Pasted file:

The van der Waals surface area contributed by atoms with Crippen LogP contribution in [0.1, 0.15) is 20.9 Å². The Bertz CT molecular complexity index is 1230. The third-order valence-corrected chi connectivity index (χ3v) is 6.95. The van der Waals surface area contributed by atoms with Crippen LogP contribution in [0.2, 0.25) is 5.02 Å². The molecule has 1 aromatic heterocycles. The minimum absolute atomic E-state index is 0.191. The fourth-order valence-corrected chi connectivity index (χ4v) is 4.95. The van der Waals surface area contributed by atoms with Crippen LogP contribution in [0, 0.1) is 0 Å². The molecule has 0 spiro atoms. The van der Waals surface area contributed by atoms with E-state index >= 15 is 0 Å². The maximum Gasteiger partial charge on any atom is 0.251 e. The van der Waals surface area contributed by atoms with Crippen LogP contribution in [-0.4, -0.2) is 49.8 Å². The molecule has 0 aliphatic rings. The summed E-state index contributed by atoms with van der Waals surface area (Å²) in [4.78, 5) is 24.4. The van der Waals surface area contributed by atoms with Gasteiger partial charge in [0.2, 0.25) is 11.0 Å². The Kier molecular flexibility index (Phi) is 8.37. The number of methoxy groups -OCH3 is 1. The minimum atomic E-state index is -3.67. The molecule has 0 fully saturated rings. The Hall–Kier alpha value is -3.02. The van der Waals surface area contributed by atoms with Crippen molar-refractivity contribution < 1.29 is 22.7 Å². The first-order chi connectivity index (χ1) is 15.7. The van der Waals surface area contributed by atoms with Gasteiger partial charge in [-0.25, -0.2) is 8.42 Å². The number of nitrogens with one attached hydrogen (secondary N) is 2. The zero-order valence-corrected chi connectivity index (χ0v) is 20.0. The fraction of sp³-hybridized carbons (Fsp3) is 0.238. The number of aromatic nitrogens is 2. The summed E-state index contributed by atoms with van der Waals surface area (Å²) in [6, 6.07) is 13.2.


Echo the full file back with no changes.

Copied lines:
The van der Waals surface area contributed by atoms with Crippen LogP contribution in [0.1, 0.15) is 20.9 Å². The Bertz CT molecular complexity index is 1230. The third-order valence-corrected chi connectivity index (χ3v) is 6.95. The van der Waals surface area contributed by atoms with Crippen LogP contribution in [0.2, 0.25) is 5.02 Å². The molecule has 1 aromatic heterocycles. The minimum absolute atomic E-state index is 0.191. The fourth-order valence-corrected chi connectivity index (χ4v) is 4.95. The van der Waals surface area contributed by atoms with Crippen LogP contribution in [0, 0.1) is 0 Å². The molecule has 0 spiro atoms. The van der Waals surface area contributed by atoms with E-state index >= 15 is 0 Å². The maximum Gasteiger partial charge on any atom is 0.251 e. The van der Waals surface area contributed by atoms with Crippen LogP contribution in [-0.4, -0.2) is 49.8 Å². The molecule has 0 aliphatic rings. The summed E-state index contributed by atoms with van der Waals surface area (Å²) in [4.78, 5) is 24.4. The van der Waals surface area contributed by atoms with Gasteiger partial charge in [0.2, 0.25) is 11.0 Å². The Kier molecular flexibility index (Phi) is 8.37. The number of methoxy groups -OCH3 is 1. The minimum atomic E-state index is -3.67. The molecule has 0 fully saturated rings. The Hall–Kier alpha value is -3.02. The van der Waals surface area contributed by atoms with Crippen molar-refractivity contribution < 1.29 is 22.7 Å². The first-order chi connectivity index (χ1) is 15.7. The van der Waals surface area contributed by atoms with Gasteiger partial charge in [-0.25, -0.2) is 8.42 Å². The number of nitrogens with one attached hydrogen (secondary N) is 2. The zero-order valence-corrected chi connectivity index (χ0v) is 20.0. The fraction of sp³-hybridized carbons (Fsp3) is 0.238. The number of aromatic nitrogens is 2. The summed E-state index contributed by atoms with van der Waals surface area (Å²) in [6, 6.07) is 13.2.